Re: A3XX vs B747-600 (was: Airbus lawsuit coming?)

From:         faurecm@halcyon.com (C. Marin Faure)
Organization: Northwest Nexus Inc.
Date:         07 Sep 96 17:09:02 
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In article <airliners.1996.1716@ohare.Chicago.COM>, jfmezei@videotron.ca wrote:


> So, my qestion is: is it really that simple to modify an existing wing?

No.  Engine mounts, flap assemblies, landing gear systems, all have to
modified as well.


>is it really that expensive to design a new wing ?

Yes!

>is the difference between the 2 really that big now that computers and
previous designs help ?

Yes.  I assume you mean is the difference between a redesigned wing and an
all-new wing that big.  A redesigned wing is going to be a compromise to
some degree.  The only reason there are winglets on the 747-400 wing, for
example, is to help that ancient 1960s airfoil go farther by reducing the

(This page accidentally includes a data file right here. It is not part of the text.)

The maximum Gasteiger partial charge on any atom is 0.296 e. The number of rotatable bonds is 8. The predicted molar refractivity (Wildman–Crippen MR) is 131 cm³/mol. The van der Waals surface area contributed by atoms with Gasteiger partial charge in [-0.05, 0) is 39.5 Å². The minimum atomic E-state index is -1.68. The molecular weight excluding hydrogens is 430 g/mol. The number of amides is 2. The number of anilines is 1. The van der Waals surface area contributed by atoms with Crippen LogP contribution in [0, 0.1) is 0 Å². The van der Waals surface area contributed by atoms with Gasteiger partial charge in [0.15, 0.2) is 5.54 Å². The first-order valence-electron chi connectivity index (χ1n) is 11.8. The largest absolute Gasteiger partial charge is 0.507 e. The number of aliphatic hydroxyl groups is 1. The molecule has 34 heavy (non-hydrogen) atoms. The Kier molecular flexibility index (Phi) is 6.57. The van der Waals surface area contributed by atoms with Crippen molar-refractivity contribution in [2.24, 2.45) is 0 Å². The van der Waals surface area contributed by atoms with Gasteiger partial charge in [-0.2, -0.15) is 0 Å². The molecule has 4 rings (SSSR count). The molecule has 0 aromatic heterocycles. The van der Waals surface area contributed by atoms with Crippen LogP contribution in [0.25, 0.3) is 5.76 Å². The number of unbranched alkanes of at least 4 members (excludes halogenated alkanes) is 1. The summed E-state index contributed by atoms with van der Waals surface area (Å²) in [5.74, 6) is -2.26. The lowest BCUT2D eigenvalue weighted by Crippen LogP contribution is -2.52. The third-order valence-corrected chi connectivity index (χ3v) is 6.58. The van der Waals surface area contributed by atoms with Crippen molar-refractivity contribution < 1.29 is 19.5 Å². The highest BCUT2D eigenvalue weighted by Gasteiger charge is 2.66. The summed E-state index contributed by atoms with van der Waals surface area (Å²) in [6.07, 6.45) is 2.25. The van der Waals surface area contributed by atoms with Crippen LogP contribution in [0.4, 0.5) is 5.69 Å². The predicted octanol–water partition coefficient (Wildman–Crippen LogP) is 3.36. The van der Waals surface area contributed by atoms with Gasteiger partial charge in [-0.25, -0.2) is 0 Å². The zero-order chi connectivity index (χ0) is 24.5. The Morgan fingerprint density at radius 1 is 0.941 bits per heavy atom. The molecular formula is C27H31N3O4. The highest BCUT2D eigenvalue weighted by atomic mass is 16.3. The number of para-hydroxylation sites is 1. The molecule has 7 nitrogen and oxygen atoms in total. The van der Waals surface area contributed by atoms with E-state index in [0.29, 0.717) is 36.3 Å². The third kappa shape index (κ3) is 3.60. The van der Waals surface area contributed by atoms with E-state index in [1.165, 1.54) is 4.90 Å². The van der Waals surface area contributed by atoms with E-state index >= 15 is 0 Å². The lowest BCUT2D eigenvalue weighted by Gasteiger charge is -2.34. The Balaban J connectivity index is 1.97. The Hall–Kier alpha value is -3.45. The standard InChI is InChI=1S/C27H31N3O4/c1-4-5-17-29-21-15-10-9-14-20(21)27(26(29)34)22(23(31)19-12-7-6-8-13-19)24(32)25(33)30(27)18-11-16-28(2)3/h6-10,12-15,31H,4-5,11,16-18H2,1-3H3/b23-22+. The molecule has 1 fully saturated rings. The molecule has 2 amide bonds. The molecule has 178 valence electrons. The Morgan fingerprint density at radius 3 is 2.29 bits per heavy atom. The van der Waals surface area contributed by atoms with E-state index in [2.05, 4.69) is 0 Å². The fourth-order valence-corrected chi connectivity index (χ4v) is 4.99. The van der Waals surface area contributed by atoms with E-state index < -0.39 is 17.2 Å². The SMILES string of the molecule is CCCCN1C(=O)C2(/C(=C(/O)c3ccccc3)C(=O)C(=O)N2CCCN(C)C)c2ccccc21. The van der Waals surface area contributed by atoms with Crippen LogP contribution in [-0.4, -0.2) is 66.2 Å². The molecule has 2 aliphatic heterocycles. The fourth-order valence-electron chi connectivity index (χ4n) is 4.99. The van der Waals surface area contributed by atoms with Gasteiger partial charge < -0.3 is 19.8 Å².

drag somewhat.  The winglets and the wing extensions they're attached to
was a relatively economical way to get more range out of the airplane
without going to the expense of designing an all-new wing.

If customer demand is sufficient to warrant building new versions of the
747, it will have an all-new wing design based on the state-of-the-art
wing technology we put into the 777 wing.  The industry has learned a lot
about wings, wing structure, and aerodynamics since the Boeing 737 and 747
were designed, so much so that the performance improvements of today's
wings are considerable.  That's why the 737 family is getting a new wing,
and why the 747 family will get a new wing if the program is launched.
The performance improvements achieved by today's wing technology now makes
the cost of an all-new wing design worth the money.

>From an aerodynamic standpoint, all the fuselage does is keep the wind out
of the passengers' and flight crews' faces (the finance directors at the
airlines claim that the fuselage does a little more than that, of
course).  If you already have a good fuselage, with a cross section and a
seating arrangement that satisfies the market demands, why change it?
It's just a tube.  So putting a new wing, new powerplants, and new systems
in an existing fuselage is, in effect, creating a brand new airplane.
Your fuselage design just happens to be done already.

C. Marin Faure
   author, Flying a Floatplane